There are two types of hiatal hernias--sliding and paraesophageal. Sliding hiatal hernias are the result of part of the stomach and the area that joins the stomach to the esophagus bulging up into the diaphragm and chest. Most sliding hernias are small in size. Symptoms are usually mild but may worsen when lying down or bending forward. A paraesophageal hiatal hernia involves a portion of the upper stomach but excludes the area that connects the esophagus and stomach. Either type of hiatal hernia can range in size and symptoms; however, paraesophageal hiatal hernias may have no symptoms, but when they do appear, tend to be more severe. Both types of hernias can be affected by other illness, frequent pressure on the abdomen, poor diet, and smoking.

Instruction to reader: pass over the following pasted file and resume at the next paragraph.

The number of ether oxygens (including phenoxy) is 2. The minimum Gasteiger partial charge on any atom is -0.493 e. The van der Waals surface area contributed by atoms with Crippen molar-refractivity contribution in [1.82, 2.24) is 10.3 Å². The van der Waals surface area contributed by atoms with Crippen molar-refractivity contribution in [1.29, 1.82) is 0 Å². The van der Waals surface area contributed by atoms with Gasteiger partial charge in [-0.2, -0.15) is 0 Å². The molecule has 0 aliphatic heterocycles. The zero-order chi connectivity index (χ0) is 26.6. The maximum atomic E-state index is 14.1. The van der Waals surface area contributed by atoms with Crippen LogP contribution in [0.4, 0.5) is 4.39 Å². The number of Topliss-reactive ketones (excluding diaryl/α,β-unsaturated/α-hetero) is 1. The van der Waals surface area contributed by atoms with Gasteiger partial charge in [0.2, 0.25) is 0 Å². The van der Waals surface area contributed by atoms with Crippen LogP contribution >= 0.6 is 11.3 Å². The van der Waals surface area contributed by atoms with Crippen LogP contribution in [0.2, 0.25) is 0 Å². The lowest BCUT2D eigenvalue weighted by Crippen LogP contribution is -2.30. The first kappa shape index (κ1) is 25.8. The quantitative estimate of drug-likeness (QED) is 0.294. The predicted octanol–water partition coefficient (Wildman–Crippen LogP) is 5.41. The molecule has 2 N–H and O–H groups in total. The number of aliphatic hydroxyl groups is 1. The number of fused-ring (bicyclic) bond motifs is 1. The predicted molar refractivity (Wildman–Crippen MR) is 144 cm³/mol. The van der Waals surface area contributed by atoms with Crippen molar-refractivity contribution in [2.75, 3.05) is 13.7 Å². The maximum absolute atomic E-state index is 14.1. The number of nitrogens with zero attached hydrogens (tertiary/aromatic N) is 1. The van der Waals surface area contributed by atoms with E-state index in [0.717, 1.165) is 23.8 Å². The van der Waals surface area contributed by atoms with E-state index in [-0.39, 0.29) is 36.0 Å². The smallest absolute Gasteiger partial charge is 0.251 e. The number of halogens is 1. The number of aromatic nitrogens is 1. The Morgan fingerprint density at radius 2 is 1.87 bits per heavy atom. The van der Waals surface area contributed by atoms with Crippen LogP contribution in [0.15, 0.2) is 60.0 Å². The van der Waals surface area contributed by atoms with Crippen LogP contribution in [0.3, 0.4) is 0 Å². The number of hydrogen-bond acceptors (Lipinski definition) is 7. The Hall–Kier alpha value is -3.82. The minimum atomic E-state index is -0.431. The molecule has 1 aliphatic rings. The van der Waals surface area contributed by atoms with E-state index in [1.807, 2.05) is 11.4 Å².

- Q Is a larger hiatal hernia more likely to cause problems?
- Q How is a hiatal hernia treated?
- Q Do hiatal hernias affect children differently than adults?
- Q What are the treatment options for a hiatal hernia?
- Q What are the risk factors for hiatal hernia?
- Q Can a hiatal hernia be cured?